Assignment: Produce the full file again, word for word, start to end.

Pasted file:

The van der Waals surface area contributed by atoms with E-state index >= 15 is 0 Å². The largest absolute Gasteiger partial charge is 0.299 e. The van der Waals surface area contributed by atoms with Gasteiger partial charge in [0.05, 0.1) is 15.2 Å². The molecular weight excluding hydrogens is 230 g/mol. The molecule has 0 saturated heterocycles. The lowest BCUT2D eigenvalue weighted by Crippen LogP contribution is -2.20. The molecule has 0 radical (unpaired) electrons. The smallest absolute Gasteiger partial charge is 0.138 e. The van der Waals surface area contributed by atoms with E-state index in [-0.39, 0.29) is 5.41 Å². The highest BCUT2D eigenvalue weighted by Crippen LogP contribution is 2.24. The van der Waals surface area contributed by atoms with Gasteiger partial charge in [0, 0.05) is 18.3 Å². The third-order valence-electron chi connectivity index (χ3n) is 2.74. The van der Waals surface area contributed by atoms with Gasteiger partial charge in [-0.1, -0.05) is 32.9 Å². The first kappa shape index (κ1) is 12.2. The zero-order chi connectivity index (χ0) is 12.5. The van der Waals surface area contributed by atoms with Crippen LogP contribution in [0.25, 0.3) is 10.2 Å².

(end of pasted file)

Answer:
The van der Waals surface area contributed by atoms with E-state index >= 15 is 0 Å². The largest absolute Gasteiger partial charge is 0.299 e. The van der Waals surface area contributed by atoms with Gasteiger partial charge in [0.05, 0.1) is 15.2 Å². The molecular weight excluding hydrogens is 230 g/mol. The molecule has 0 saturated heterocycles. The lowest BCUT2D eigenvalue weighted by Crippen LogP contribution is -2.20. The molecule has 0 radical (unpaired) electrons. The smallest absolute Gasteiger partial charge is 0.138 e. The van der Waals surface area contributed by atoms with E-state index in [-0.39, 0.29) is 5.41 Å². The highest BCUT2D eigenvalue weighted by Crippen LogP contribution is 2.24. The van der Waals surface area contributed by atoms with Gasteiger partial charge in [0, 0.05) is 18.3 Å². The third-order valence-electron chi connectivity index (χ3n) is 2.74. The van der Waals surface area contributed by atoms with Gasteiger partial charge in [-0.1, -0.05) is 32.9 Å². The first kappa shape index (κ1) is 12.2. The zero-order chi connectivity index (χ0) is 12.5. The van der Waals surface area contributed by atoms with Crippen LogP contribution in [0.25, 0.3) is 10.2 Å².